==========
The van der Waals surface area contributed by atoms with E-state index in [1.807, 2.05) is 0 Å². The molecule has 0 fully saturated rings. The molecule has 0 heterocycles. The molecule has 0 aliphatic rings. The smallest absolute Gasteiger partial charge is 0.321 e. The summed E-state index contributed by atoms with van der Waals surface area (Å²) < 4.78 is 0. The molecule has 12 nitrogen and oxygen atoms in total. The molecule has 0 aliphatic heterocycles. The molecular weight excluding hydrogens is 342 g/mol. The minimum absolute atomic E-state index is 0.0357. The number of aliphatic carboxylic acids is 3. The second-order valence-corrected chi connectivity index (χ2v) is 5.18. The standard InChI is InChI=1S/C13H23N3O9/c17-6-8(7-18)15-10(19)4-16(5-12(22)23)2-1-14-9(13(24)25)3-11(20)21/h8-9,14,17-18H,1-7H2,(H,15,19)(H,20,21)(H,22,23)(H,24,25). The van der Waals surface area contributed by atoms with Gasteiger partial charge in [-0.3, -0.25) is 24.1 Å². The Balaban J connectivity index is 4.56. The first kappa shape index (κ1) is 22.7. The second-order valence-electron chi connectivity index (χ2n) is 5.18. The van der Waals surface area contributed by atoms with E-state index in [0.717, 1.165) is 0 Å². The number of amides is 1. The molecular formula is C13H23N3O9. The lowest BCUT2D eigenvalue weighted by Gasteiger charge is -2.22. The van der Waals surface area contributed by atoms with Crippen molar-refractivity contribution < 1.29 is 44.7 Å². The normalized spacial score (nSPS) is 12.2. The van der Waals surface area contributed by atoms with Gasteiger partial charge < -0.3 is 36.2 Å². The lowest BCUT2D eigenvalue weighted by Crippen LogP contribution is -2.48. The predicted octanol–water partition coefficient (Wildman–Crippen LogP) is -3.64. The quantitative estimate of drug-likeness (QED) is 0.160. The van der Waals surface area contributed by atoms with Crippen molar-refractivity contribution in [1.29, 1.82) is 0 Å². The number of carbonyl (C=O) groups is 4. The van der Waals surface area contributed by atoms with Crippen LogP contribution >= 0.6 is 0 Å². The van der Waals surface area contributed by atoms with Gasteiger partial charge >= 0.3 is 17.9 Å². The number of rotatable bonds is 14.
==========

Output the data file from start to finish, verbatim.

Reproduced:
The van der Waals surface area contributed by atoms with E-state index in [1.807, 2.05) is 0 Å². The molecule has 0 fully saturated rings. The molecule has 0 heterocycles. The molecule has 0 aliphatic rings. The smallest absolute Gasteiger partial charge is 0.321 e. The summed E-state index contributed by atoms with van der Waals surface area (Å²) < 4.78 is 0. The molecule has 12 nitrogen and oxygen atoms in total. The molecule has 0 aliphatic heterocycles. The molecular weight excluding hydrogens is 342 g/mol. The minimum absolute atomic E-state index is 0.0357. The number of aliphatic carboxylic acids is 3. The second-order valence-corrected chi connectivity index (χ2v) is 5.18. The standard InChI is InChI=1S/C13H23N3O9/c17-6-8(7-18)15-10(19)4-16(5-12(22)23)2-1-14-9(13(24)25)3-11(20)21/h8-9,14,17-18H,1-7H2,(H,15,19)(H,20,21)(H,22,23)(H,24,25). The van der Waals surface area contributed by atoms with Gasteiger partial charge in [-0.3, -0.25) is 24.1 Å². The Balaban J connectivity index is 4.56. The first kappa shape index (κ1) is 22.7. The second-order valence-electron chi connectivity index (χ2n) is 5.18. The van der Waals surface area contributed by atoms with E-state index in [0.717, 1.165) is 0 Å². The number of amides is 1. The molecular formula is C13H23N3O9. The lowest BCUT2D eigenvalue weighted by Gasteiger charge is -2.22. The van der Waals surface area contributed by atoms with Crippen molar-refractivity contribution < 1.29 is 44.7 Å². The normalized spacial score (nSPS) is 12.2. The van der Waals surface area contributed by atoms with Gasteiger partial charge < -0.3 is 36.2 Å². The lowest BCUT2D eigenvalue weighted by Crippen LogP contribution is -2.48. The predicted octanol–water partition coefficient (Wildman–Crippen LogP) is -3.64. The quantitative estimate of drug-likeness (QED) is 0.160. The van der Waals surface area contributed by atoms with Crippen molar-refractivity contribution in [1.29, 1.82) is 0 Å². The number of carbonyl (C=O) groups is 4. The van der Waals surface area contributed by atoms with Crippen LogP contribution >= 0.6 is 0 Å². The van der Waals surface area contributed by atoms with Gasteiger partial charge >= 0.3 is 17.9 Å². The number of rotatable bonds is 14.